Essential Architecture-  United Kingdom

Leeds Castle


Richard de Crevecoeur


in Kent, south of London









Built in 1119 by Richard de Crevecoeur to replace the earlier Saxon manor of Esledes, the castle became a royal palace for King Edward I of England and his queen, Eleanor of Castile in 1278. Major improvements were made during his time, including the Barbican, made up of three parts, each with its own entrance, drawbridge, gateway, and portcullis. The medieval keep is called the "Gloriette" in honor of Queen Eleanor.

In 1321 King Edward II besieged the castle after his queen was refused admission, and used ballistas, or springalds, to force its defenders to surrender. In 1395, King Richard II received the French chronicler Jean Froissart there, as Froissart described in his Chronicles.

Henry VIII transformed the castle for his first wife, Catherine of Aragon, and a painting commemorating his meeting with Francis I of France still hangs there. His daughter, Queen Elizabeth I was imprisoned in the castle for a time before her coronation.

The castle escaped destruction during the English Civil War because its owners, the Culpeper family, sided with the Parliamentarians. The last private owner of the castle was Lady Baillie, who bought it in 1926. She redecorated the interior, working with the Paris decorator Stéphane Boudin. Baillie established the Leeds Castle Foundation. The castle was opened to the public in 1976.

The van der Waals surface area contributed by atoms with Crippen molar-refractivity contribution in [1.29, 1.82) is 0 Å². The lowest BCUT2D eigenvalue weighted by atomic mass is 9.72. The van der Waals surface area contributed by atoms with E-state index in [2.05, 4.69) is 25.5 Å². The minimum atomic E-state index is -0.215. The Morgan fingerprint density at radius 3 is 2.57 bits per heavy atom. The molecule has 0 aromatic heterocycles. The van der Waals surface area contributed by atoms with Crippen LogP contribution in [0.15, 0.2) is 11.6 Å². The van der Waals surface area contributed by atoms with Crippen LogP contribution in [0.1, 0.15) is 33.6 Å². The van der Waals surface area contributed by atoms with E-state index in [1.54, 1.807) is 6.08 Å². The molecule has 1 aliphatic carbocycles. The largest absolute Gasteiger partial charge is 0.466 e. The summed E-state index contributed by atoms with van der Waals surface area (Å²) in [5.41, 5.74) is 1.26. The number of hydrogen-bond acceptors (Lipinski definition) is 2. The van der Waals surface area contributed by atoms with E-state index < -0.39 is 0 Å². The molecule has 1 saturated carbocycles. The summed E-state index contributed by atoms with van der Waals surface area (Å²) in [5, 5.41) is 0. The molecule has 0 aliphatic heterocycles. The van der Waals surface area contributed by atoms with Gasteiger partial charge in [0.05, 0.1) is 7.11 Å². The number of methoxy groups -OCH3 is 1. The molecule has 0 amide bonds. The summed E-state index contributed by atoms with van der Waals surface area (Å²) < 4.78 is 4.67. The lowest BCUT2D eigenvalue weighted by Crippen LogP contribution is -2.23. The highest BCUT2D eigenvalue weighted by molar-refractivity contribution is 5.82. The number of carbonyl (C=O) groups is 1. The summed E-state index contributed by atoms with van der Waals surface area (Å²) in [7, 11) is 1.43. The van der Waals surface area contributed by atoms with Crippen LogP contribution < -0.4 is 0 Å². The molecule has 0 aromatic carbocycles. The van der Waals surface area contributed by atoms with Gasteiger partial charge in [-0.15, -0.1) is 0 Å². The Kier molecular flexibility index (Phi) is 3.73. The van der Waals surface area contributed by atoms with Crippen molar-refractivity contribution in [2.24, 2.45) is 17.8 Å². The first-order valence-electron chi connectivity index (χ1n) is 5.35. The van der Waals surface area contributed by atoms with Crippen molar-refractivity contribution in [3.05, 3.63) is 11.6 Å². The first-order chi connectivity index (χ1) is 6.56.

On July 17, 1978, the castle was the site of a meeting between the Egyptian President Anwar Sadat and Israeli Foreign Minister Moshe Dayan in preparation for the Camp David Accords.

Leeds is the home of the black swans. They were a gift given to Winston Churchill after WWII. He sent them to Leeds to live. Their descendants are still there.

This castle and its grounds are now an important leisure destination in the county of Kent. The castle has an aviary, a maze, a grotto, a golf course and what may be the world's only museum of dog collars. It also plays host to an annual hot air balloon display.

The castle was used as the location for Chalfont, the family home of the d'Ascoynes, in the film Kind Hearts and Coronets (1949) [1].
There is a sundial at Fairfax, Virginia telling the time in Leeds Castle, and a sundial at Leeds Castle telling the time in Virginia. [2]